Remote commands are powerful yet underestimated feature of Zabbix to react on trigger-based events and fix basic issues automatically. However, they require a specific and complex setup to be used in a real-world environment.

Learn how to use Zabbix actions and remote commands in a productive environment and how to make your setup simple and robust.


I. Introduction (0:42)
II. Simple use case: Remote Action (1:45)
III. How to manage different types of web servers and techniques (6:30)
IV. Event Tags (9:22)
V. Service on Kubernetes (19:28)
VI. How to do it better (23:53)
VII. Conclusion (28:31)

Simple use case: Remote Action

Let’s consider a simple use case where we have a web server, and we monitor the web server availability, as well as certificate validity. If one of these checks is going to fail, the initial action would be to restart the web server.

Monitoring and remote action use case

For instance, if those web servers are not responding and the certificate is not valid, the certificate might have been updated in between, while the web server was not.

1. In this case, we need to restart the web server to see what’s going on. To do that in Zabbix, we need to set up two items — web server availability and certificate validity, and to define the triggers.

Basic item/trigger configuration

2. Then we need to configure an action. Here we create a trigger condition to select the action, which is hard-coded into our triggers. This action fires only if Zabbix triggers change their status.

Basic action configuration

In the action definition, you can see SSH-type execution. This means that Zabbix will actually “SSH into” the target system, automatically log in using user name and password or the keys, and then execute the defined command on the target system.

Basic action configuration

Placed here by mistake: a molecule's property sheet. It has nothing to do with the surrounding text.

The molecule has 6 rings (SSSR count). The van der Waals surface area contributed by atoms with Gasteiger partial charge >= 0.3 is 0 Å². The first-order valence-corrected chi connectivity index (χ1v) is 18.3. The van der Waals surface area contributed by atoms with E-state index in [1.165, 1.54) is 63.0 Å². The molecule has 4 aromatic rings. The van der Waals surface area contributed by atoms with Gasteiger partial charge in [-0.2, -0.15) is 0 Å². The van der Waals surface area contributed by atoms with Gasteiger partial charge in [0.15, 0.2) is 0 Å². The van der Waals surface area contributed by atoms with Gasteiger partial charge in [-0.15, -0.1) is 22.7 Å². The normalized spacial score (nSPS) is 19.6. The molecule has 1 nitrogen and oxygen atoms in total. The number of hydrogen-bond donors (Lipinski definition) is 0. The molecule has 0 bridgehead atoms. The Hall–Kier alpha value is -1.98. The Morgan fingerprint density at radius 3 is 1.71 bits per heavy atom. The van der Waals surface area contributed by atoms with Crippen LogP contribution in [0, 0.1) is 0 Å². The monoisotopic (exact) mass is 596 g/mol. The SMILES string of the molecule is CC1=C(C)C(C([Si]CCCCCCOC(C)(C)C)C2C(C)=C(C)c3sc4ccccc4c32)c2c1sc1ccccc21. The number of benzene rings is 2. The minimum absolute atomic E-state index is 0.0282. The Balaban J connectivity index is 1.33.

NOTE. The action in Zabbix is selecting the current host, i.e. the one that actually has fired the trigger.

How to manage different types of web servers and techniques

If we have different types of web servers, which execute commands in a different way, the system will work differently.

A mix of different types of servers

We use the same template for all of these services and the same item, but the remote commands will differ, as there could not be the one and only action for different services.

Different remote commands

The challenges:

    • How can we use the same templates to define items and trigger and separate actions to execute the proper remote command?
    • How can we pass additional specific information to the remote command to limit the number of actions?

Event Tags

Event Tags were introduced on the trigger level in Zabbix 3.2. In Zabbix 4.2, Event Tags support was added on the host and template level.

Event Tags allow us to do the following:

Event Tags overview

Event Tags can be used as filters in actions, and that is the option we are looking for. The idea is that we attach event tags to the trigger or to the host. And these event tags will carry information about the type of web servers and services. This information is then used inside the action to actually execute the commands.

Event tags examples

For our simple use case, we:

    • Define event tags on the host level to enable / select actions.
    • Define macros on the host level to use the proper service name and mechanism in the remote command.
    • Use event tags as a filter condition in Zabbix actions.

1. Host macros and tags

Host macros and tags

Here you can specify that the remote command (RC) is ‘On‘ to use it as a filter in the action, and define the service — the webserver. The trigger executing the remote command will be displayed on the dashboard.

2. Action conditions

Action conditions based on event tags

The action does not include specific triggers. In fact, there’s no trigger filter at all, but we’re using our event tags. The ‘On‘ value of RC tag is to turn our remote action selectively on and off.

3. Action command

Lastly, we need to unify the execution in one action instead of having each action for web server and service type.